The Unexpectedly Complicated History of the Flat White
These days, flat whites are hip. They’re listed on chalkboards of many local coffee shops alongside lattes, cortados, and cappuccinos. Even Vogue has dubbed the drink their “latest coffee obsession.” But there always seems to be confusion: what is a flat white, exactly? There are some commonly agreed upon facts, to be sure. A flat white is made with espresso and milk that’s been steamed, and ideally, that milk is delicately poured into the shape of a fern or a leaf. The flat white looks like a cappuccino, but it’s not a cappuccino—and if asked to elaborate on the difference, most Americans would freeze with confusion.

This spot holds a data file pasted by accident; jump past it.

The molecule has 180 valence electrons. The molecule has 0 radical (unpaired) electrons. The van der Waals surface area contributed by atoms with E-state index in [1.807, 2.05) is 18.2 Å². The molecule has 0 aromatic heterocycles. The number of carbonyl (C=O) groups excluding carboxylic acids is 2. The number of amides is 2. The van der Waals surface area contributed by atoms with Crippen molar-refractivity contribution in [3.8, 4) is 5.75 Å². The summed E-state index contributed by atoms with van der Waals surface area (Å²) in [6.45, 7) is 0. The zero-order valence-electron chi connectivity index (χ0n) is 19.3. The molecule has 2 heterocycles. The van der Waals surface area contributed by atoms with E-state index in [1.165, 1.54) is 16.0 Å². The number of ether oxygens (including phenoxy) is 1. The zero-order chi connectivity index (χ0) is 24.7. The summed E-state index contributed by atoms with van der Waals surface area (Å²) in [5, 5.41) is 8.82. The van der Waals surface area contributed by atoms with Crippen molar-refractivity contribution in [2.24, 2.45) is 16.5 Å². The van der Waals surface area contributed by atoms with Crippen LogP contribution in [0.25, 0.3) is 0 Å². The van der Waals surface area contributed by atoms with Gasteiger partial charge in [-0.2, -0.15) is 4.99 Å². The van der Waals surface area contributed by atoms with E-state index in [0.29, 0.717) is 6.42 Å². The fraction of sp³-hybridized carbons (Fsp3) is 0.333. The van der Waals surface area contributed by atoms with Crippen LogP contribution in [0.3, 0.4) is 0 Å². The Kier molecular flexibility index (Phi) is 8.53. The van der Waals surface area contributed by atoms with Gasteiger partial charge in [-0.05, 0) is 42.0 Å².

But what most Americans do know about flat whites is that they’re now served in Starbucks, in addition to their local or artisanal coffee shop. Around the world, Google searches for “flat white” spiked in January 2015, after Starbucks announced it would be adding the drink to American menus—a move that would, “Honor Coffee Artistry and Espresso Craft with New Flat White,” according to the headline of the press release.
But to call the flat white “new” is a huge overstatement. Even though it’s only recently appeared on American menus, it’s been a staple in Australian and New Zealand cafes since the 1980s, and really, folks shouldn’t be embarrassed about being confused by this espresso-based beverage because it seems like every barista from New York to Sydney has their own interpretation of how to make a flat white. Even the origins of the flat white are deeply disputed and generally confusing.